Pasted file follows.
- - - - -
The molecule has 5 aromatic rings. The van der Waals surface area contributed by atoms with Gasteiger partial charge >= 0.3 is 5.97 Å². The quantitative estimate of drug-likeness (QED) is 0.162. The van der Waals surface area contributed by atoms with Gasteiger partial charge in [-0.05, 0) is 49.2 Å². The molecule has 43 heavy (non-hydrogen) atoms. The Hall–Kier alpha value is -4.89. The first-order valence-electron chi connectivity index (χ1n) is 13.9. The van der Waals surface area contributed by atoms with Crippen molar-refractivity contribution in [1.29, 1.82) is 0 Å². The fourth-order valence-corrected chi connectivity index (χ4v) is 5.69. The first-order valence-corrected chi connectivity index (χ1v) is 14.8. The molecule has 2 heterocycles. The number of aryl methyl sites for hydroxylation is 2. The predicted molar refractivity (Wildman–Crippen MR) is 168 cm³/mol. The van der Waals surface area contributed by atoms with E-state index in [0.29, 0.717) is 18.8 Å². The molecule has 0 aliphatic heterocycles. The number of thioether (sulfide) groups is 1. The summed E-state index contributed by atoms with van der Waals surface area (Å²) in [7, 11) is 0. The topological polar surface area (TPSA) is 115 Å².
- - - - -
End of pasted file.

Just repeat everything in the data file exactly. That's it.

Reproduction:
The molecule has 5 aromatic rings. The van der Waals surface area contributed by atoms with Gasteiger partial charge >= 0.3 is 5.97 Å². The quantitative estimate of drug-likeness (QED) is 0.162. The van der Waals surface area contributed by atoms with Gasteiger partial charge in [-0.05, 0) is 49.2 Å². The molecule has 43 heavy (non-hydrogen) atoms. The Hall–Kier alpha value is -4.89. The first-order valence-electron chi connectivity index (χ1n) is 13.9. The van der Waals surface area contributed by atoms with Crippen molar-refractivity contribution in [1.29, 1.82) is 0 Å². The fourth-order valence-corrected chi connectivity index (χ4v) is 5.69. The first-order valence-corrected chi connectivity index (χ1v) is 14.8. The molecule has 2 heterocycles. The number of aryl methyl sites for hydroxylation is 2. The predicted molar refractivity (Wildman–Crippen MR) is 168 cm³/mol. The van der Waals surface area contributed by atoms with E-state index in [0.29, 0.717) is 18.8 Å². The molecule has 0 aliphatic heterocycles. The number of thioether (sulfide) groups is 1. The summed E-state index contributed by atoms with van der Waals surface area (Å²) in [7, 11) is 0. The topological polar surface area (TPSA) is 115 Å².